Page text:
Analysis by Vesna Peric Zimonjic
BELGRADE (IDN) – The right to vote for any party they like has existed in former Yugoslavia for more than a quarter of a century, but genuine democracy remains a dream for many as the region remains split along ethnic lines and lags in sustainable economic development. In fact, that dream seems to be vanishing.
Recent studies in Serbia have shown that only one-third of its 7,2 million citizens believe democracy is better than non-democratic rule.
“Unfortunately, introduction of democracy in 1990 is closely related, among ordinary people, to disintegration of former Yugoslavia, international sanctions that crippled Serbia and an unfulfilled promise of better life,” says Djordje Vukovic, head of prominent non-governmental (NGO) organisation CeSID that carried the survey titled “Democracy still does (not) live here”.
The first multiparty elections all over former Yugoslavia were held in 1990, with parties calling for independence winning in Slovenia, Croatia and Bosnia-Herzegovina.
Violent wars split up former six-member Yugoslav federation in 1991-95 period. The 90s ended with 11 weeks of NATO bombing campaign in 1999 against Serbia, due to its oppression against ethnic Albanians in former province of Kosovo.
Serbia lived under harsh international economic sanctions due to its role in Bosnian war since 1992. The sanctions were lifted only after the fall of the wars-time regime of Slobodan Milosevic in 2000.
Almost all new nations, emerging from former Yugoslavia, lack clear vision about how to re-build their societies to modern levels and sustainable development. Effective institutions are one of the major problems.
“The way in which the wars in former Yugoslavia ended, defined the processes that followed,” says Orli Fridman, director of Peace and Conflict Studies in the Balkans, visiting professor at Belgrade Singidunum University.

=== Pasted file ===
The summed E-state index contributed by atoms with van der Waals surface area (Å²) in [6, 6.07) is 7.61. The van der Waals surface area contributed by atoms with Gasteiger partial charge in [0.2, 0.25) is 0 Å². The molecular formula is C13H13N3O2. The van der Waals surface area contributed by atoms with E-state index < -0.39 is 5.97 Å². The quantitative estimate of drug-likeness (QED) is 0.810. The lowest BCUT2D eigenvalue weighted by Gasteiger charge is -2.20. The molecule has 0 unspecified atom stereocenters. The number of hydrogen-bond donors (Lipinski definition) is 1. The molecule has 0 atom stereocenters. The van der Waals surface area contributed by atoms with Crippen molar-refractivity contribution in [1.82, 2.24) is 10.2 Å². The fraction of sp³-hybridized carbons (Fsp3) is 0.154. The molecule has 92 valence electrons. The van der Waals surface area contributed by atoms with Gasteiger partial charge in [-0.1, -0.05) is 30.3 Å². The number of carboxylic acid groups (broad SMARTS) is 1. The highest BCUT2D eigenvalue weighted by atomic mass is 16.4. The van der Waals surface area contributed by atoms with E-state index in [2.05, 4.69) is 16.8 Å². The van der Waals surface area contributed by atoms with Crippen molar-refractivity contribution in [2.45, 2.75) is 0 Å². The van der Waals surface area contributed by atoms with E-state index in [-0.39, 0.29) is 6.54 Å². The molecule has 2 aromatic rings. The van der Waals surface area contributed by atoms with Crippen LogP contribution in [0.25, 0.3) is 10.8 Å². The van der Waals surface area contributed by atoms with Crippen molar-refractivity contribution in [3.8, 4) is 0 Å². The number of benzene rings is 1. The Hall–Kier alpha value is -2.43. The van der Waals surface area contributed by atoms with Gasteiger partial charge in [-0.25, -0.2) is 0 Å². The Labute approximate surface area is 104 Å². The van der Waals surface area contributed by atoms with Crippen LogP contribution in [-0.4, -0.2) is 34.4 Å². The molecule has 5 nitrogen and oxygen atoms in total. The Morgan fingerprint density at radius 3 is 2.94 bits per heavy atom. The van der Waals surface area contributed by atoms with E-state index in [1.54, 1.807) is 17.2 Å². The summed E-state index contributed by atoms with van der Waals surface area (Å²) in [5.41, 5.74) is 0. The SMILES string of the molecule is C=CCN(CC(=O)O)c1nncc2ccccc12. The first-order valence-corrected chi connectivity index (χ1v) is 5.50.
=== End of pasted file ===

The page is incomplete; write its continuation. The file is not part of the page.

“Embedded in the agreements that ended the wars are some of the major challenges of today. We can see it in the way the Dayton (Peace) Agreement, in a perspective of 20 years, did not create conditions for conflict transformation process, but rather for stagnation and dysfunctional structures,” she added.
The 1995 Agreement divided Bosnia-Herzegovina along ethnic lines, Serbs having their republic and Muslims and Croats having their Federation, topped with joint country’s institutions. This led to the creation of multiplied administration, barely capable of functioning. At the country’s level, central and joint institutions are frequently unable to reach any consensus.
One of the reasons for stalemate in Bosnia can be shifting of international interest towards other global crisis points, particularly by Western countries.
“This has impeded – and in many cases, reversed – progress on democratic development region wide,” says Kurt Bassuener of Sarajevo-based Democratisation Policy Council.
“The only provider of that restraint can be the West, by making clear that no further organised violence will be tolerated…Pressure to meet democratic and human rights standards, including war crimes and organised crime/corruption accountability, will be much more effective in that environment,” he added. In his view, political accountability is lacking region wide, which feeds corruption, abuse of power, and a culture of impunity.
Another region that is fighting for democratisation and modernisation is Kosovo, which unilaterally declared independence from Serbia in 2008, after being the United Nations (UN) administered area since the end of bombing campaign against Serbia in 1999.